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Ghana development bank aims to lend $600 million to small firms over 1-2 years

A NEW Ghanaian government-owned development bank aims to lend $600 million to small businesses over the next one to two years, its chief executive said, to help meet demand for credit and contribute to growth in the inflation-wracked West African country.

The World Bank, Germany’s development agency KfW, the European Investment Bank (EIB), and the African Development Bank (AfDB) have also put in funds, the Development Bank of Ghana CEO Kwamina Duker told Reuters ahead of its official launch on Tuesday.

Companies with 100 workers or less struggle to get loans in Ghana, with a World Bank report estimating the gap between supply and demand was equivalent to 13 percent of GDP in 2017.

‘[There is] very little long-term financing available, at rates that will allow our SMEs (small and medium enterprises) to grow,’ Duker said.

DBG is owned by Ghana’s government, which is putting in $250 million equity. The AfDB is granting $40 million, while the World Bank is lending $200 million and the EIB and KfW 170 million euros ($177.7 million) and 46.5 million euros, respectively.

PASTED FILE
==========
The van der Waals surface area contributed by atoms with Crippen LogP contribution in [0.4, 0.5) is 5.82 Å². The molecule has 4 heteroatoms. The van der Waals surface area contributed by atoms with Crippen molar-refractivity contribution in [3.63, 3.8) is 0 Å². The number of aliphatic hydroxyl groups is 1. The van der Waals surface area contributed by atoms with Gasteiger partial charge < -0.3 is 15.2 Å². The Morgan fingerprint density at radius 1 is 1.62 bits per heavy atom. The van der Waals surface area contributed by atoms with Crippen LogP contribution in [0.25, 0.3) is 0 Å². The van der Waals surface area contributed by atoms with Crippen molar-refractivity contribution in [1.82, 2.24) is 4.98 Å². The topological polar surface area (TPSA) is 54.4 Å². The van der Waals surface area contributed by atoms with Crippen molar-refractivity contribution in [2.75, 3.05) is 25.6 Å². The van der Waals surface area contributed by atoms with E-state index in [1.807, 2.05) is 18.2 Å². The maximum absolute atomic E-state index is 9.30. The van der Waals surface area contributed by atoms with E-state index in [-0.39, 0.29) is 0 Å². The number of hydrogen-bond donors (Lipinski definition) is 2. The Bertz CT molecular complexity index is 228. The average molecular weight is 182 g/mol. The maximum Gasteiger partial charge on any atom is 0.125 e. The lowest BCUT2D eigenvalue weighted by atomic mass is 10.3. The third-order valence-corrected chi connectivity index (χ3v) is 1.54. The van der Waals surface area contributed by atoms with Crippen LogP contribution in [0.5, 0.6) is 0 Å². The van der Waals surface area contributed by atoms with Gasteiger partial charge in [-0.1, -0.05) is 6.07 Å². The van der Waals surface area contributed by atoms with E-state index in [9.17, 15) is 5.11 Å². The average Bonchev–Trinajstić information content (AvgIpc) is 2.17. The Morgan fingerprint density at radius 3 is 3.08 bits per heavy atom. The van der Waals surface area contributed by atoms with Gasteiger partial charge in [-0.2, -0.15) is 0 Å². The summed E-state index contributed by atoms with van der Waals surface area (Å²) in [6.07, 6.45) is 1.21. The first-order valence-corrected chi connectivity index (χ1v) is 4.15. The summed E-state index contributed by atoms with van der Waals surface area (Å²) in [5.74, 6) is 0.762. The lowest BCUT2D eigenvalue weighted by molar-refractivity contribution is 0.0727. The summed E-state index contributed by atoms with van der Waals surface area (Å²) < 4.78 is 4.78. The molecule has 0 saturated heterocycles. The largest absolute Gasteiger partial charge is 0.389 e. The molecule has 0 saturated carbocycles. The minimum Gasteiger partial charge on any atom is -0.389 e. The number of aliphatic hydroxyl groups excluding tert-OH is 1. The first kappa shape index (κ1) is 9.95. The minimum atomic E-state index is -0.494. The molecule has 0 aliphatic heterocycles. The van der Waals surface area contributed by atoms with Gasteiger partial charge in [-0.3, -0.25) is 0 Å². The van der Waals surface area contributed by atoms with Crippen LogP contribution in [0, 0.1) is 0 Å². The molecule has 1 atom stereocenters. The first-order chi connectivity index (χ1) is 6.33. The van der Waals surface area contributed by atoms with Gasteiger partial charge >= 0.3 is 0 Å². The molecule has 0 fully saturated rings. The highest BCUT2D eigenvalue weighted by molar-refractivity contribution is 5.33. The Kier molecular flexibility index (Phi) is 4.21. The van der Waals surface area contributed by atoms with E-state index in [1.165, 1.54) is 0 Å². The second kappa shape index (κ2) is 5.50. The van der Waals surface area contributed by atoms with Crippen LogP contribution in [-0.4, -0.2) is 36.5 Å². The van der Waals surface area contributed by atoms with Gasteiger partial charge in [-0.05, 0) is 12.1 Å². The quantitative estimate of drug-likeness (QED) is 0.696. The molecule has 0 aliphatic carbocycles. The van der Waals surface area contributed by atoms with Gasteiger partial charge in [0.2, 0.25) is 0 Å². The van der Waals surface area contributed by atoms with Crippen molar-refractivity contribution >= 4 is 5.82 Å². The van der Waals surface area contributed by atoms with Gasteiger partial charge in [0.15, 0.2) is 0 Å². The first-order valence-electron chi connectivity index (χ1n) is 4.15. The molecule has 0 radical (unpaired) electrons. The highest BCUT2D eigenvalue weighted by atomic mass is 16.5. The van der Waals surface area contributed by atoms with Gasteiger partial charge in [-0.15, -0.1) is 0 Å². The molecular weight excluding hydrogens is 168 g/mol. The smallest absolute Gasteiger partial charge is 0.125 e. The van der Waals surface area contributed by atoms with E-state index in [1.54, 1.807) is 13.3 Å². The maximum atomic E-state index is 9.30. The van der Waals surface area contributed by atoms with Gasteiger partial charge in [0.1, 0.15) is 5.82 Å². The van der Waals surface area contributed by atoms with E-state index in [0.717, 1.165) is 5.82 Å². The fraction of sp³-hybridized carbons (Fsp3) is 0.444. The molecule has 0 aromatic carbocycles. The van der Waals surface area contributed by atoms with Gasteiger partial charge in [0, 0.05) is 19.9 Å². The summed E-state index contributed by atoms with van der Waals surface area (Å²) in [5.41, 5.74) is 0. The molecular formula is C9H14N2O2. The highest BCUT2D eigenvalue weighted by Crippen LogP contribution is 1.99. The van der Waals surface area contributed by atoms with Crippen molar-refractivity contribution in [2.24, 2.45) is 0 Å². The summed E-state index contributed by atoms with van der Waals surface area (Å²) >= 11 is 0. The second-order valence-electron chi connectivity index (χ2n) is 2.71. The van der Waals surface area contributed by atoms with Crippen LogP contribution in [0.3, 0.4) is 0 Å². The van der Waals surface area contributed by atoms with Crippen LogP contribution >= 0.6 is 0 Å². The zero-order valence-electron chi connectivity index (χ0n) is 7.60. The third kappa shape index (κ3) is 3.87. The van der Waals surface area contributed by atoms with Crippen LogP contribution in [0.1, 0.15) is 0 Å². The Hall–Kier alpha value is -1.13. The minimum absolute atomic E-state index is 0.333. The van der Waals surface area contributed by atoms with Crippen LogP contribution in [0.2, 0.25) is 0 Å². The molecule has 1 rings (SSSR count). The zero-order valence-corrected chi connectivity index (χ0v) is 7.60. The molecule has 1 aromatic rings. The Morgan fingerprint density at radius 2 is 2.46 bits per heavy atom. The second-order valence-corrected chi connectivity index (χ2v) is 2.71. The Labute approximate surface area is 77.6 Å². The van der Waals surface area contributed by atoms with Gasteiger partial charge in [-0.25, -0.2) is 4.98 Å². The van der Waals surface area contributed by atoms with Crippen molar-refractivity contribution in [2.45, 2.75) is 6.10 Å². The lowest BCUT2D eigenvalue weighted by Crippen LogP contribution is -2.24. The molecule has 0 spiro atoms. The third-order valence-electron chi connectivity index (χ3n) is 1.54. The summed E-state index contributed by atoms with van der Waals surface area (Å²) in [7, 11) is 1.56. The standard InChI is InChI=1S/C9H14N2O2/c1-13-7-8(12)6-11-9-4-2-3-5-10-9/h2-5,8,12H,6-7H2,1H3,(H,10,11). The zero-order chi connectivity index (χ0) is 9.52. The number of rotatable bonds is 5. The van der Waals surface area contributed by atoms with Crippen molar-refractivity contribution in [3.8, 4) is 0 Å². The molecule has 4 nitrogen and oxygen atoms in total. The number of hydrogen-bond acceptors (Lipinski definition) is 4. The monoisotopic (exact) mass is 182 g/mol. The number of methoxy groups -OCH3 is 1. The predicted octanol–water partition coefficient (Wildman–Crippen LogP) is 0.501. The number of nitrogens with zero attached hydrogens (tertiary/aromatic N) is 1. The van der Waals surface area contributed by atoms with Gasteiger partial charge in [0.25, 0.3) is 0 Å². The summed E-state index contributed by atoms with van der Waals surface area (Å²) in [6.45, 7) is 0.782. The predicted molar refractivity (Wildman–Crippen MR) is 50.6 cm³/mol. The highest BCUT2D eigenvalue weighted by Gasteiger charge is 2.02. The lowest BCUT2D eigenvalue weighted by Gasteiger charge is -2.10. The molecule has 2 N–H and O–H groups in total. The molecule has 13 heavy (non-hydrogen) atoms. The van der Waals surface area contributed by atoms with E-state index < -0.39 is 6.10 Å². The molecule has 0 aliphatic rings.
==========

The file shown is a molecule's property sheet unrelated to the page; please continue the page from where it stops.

Duker said it would lend between $5 million and $30 million to commercial banks, with four – CalBank, Consolidated Bank Ghana, Fidelity Bank of Ghana  and GCB Bank – already signed up.

Those banks would then make three to 15 year loans of $25,000 to $3 million to small companies.

DBG’s aim, which currently has 40 staff, is to raise the proportion of loans given to small businesses in Ghana from around 9 percent to 15 percent in two years, Duker said.

Duker declined to share details of interest rates, but said they would be lower than those currently available commercially.

Inflation in Ghana rose to a new 18-year high of 27.6 percent in May and interest rates were hiked 200 basis points to 19 percent the same month, to try to stem the rise in prices.

‘Is this a difficult time? Absolutely,’ Duker said. ‘Is this a time when a development bank is needed more than ever? Absolutely.’

 

Source
Rachel Savage/Reuters

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